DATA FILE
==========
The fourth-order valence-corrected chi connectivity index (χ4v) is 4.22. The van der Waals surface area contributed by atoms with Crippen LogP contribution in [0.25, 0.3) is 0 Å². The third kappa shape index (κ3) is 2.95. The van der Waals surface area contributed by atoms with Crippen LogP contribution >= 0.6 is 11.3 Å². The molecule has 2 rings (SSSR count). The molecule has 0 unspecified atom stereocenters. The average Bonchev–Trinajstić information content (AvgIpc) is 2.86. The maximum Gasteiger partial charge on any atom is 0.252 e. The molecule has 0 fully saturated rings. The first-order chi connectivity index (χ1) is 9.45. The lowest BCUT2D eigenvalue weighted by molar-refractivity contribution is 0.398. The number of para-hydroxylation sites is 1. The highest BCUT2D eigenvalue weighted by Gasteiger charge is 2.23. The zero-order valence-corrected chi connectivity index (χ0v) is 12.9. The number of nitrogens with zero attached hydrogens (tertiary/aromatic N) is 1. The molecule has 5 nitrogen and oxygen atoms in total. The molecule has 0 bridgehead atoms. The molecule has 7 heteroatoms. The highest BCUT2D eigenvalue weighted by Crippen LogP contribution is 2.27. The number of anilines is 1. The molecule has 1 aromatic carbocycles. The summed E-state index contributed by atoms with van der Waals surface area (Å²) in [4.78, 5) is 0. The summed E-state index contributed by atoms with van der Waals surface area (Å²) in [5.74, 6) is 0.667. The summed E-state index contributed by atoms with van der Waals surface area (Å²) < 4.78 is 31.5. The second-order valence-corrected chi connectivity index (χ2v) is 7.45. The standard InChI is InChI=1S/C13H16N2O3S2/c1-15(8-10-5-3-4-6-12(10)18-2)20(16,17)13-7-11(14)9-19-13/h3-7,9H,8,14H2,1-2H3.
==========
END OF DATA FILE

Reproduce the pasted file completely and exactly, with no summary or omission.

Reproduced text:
The fourth-order valence-corrected chi connectivity index (χ4v) is 4.22. The van der Waals surface area contributed by atoms with Crippen LogP contribution in [0.25, 0.3) is 0 Å². The third kappa shape index (κ3) is 2.95. The van der Waals surface area contributed by atoms with Crippen LogP contribution >= 0.6 is 11.3 Å². The molecule has 2 rings (SSSR count). The molecule has 0 unspecified atom stereocenters. The average Bonchev–Trinajstić information content (AvgIpc) is 2.86. The maximum Gasteiger partial charge on any atom is 0.252 e. The molecule has 0 fully saturated rings. The first-order chi connectivity index (χ1) is 9.45. The lowest BCUT2D eigenvalue weighted by molar-refractivity contribution is 0.398. The number of para-hydroxylation sites is 1. The highest BCUT2D eigenvalue weighted by Gasteiger charge is 2.23. The zero-order valence-corrected chi connectivity index (χ0v) is 12.9. The number of nitrogens with zero attached hydrogens (tertiary/aromatic N) is 1. The molecule has 5 nitrogen and oxygen atoms in total. The molecule has 0 bridgehead atoms. The molecule has 7 heteroatoms. The highest BCUT2D eigenvalue weighted by Crippen LogP contribution is 2.27. The number of anilines is 1. The molecule has 1 aromatic carbocycles. The summed E-state index contributed by atoms with van der Waals surface area (Å²) in [4.78, 5) is 0. The summed E-state index contributed by atoms with van der Waals surface area (Å²) in [5.74, 6) is 0.667. The summed E-state index contributed by atoms with van der Waals surface area (Å²) < 4.78 is 31.5. The second-order valence-corrected chi connectivity index (χ2v) is 7.45. The standard InChI is InChI=1S/C13H16N2O3S2/c1-15(8-10-5-3-4-6-12(10)18-2)20(16,17)13-7-11(14)9-19-13/h3-7,9H,8,14H2,1-2H3.